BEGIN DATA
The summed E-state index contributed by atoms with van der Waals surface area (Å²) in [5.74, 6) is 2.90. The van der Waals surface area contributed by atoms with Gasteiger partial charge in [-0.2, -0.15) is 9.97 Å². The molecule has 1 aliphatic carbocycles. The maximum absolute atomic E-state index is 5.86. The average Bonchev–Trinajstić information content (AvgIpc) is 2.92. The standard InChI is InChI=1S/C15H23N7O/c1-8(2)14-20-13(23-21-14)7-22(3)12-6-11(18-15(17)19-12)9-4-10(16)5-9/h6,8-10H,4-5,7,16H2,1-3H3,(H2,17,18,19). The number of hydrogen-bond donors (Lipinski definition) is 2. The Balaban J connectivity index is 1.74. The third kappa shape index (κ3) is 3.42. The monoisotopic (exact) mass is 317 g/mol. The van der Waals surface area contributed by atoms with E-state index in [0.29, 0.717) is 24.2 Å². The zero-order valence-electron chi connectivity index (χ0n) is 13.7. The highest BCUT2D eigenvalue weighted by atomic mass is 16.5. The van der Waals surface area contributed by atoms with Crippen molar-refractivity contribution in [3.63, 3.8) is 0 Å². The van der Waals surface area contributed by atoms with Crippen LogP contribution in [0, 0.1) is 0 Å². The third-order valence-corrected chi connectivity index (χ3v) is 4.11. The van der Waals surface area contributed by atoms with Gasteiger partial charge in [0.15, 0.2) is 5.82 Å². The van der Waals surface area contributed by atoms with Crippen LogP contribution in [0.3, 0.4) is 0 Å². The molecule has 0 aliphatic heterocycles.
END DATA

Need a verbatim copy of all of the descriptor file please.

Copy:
The summed E-state index contributed by atoms with van der Waals surface area (Å²) in [5.74, 6) is 2.90. The van der Waals surface area contributed by atoms with Gasteiger partial charge in [-0.2, -0.15) is 9.97 Å². The molecule has 1 aliphatic carbocycles. The maximum absolute atomic E-state index is 5.86. The average Bonchev–Trinajstić information content (AvgIpc) is 2.92. The standard InChI is InChI=1S/C15H23N7O/c1-8(2)14-20-13(23-21-14)7-22(3)12-6-11(18-15(17)19-12)9-4-10(16)5-9/h6,8-10H,4-5,7,16H2,1-3H3,(H2,17,18,19). The number of hydrogen-bond donors (Lipinski definition) is 2. The Balaban J connectivity index is 1.74. The third kappa shape index (κ3) is 3.42. The monoisotopic (exact) mass is 317 g/mol. The van der Waals surface area contributed by atoms with E-state index in [0.29, 0.717) is 24.2 Å². The zero-order valence-electron chi connectivity index (χ0n) is 13.7. The highest BCUT2D eigenvalue weighted by atomic mass is 16.5. The van der Waals surface area contributed by atoms with Crippen molar-refractivity contribution in [3.63, 3.8) is 0 Å². The van der Waals surface area contributed by atoms with Crippen LogP contribution in [0, 0.1) is 0 Å². The third-order valence-corrected chi connectivity index (χ3v) is 4.11. The van der Waals surface area contributed by atoms with Gasteiger partial charge in [0.15, 0.2) is 5.82 Å². The van der Waals surface area contributed by atoms with Crippen LogP contribution in [0.3, 0.4) is 0 Å². The molecule has 0 aliphatic heterocycles.